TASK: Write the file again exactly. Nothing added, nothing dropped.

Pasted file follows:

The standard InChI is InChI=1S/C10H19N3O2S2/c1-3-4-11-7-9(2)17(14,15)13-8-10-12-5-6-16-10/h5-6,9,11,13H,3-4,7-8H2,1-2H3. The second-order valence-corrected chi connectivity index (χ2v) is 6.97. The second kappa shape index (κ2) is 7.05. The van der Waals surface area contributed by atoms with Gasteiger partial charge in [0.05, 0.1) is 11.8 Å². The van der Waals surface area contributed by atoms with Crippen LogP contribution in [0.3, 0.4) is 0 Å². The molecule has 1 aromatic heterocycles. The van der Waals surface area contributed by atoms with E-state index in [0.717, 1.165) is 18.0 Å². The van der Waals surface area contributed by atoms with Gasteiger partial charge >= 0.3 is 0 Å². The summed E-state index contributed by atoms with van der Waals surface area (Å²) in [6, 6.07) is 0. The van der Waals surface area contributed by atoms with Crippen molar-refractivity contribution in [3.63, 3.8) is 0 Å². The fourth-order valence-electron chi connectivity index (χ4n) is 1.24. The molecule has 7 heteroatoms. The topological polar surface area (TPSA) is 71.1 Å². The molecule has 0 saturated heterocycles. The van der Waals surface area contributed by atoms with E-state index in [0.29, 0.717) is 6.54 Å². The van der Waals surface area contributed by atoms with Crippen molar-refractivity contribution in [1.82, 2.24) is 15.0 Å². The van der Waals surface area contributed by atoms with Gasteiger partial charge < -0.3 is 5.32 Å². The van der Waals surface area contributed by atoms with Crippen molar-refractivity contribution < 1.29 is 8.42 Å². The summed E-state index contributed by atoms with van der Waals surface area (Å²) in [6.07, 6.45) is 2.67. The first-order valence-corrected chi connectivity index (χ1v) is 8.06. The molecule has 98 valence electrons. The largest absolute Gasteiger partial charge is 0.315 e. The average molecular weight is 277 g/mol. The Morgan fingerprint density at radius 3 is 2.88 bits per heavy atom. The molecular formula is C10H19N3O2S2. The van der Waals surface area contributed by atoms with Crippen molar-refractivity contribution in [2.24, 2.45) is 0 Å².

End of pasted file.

The standard InChI is InChI=1S/C10H19N3O2S2/c1-3-4-11-7-9(2)17(14,15)13-8-10-12-5-6-16-10/h5-6,9,11,13H,3-4,7-8H2,1-2H3. The second-order valence-corrected chi connectivity index (χ2v) is 6.97. The second kappa shape index (κ2) is 7.05. The van der Waals surface area contributed by atoms with Gasteiger partial charge in [0.05, 0.1) is 11.8 Å². The van der Waals surface area contributed by atoms with Crippen LogP contribution in [0.3, 0.4) is 0 Å². The molecule has 1 aromatic heterocycles. The van der Waals surface area contributed by atoms with E-state index in [0.717, 1.165) is 18.0 Å². The van der Waals surface area contributed by atoms with Gasteiger partial charge >= 0.3 is 0 Å². The summed E-state index contributed by atoms with van der Waals surface area (Å²) in [6, 6.07) is 0. The van der Waals surface area contributed by atoms with Crippen molar-refractivity contribution in [3.63, 3.8) is 0 Å². The fourth-order valence-electron chi connectivity index (χ4n) is 1.24. The molecule has 7 heteroatoms. The topological polar surface area (TPSA) is 71.1 Å². The molecule has 0 saturated heterocycles. The van der Waals surface area contributed by atoms with E-state index in [0.29, 0.717) is 6.54 Å². The van der Waals surface area contributed by atoms with Crippen molar-refractivity contribution in [1.82, 2.24) is 15.0 Å². The van der Waals surface area contributed by atoms with Gasteiger partial charge < -0.3 is 5.32 Å². The van der Waals surface area contributed by atoms with Crippen molar-refractivity contribution < 1.29 is 8.42 Å². The summed E-state index contributed by atoms with van der Waals surface area (Å²) in [6.07, 6.45) is 2.67. The first-order valence-corrected chi connectivity index (χ1v) is 8.06. The molecule has 98 valence electrons. The largest absolute Gasteiger partial charge is 0.315 e. The average molecular weight is 277 g/mol. The Morgan fingerprint density at radius 3 is 2.88 bits per heavy atom. The molecular formula is C10H19N3O2S2. The van der Waals surface area contributed by atoms with Crippen molar-refractivity contribution in [2.24, 2.45) is 0 Å².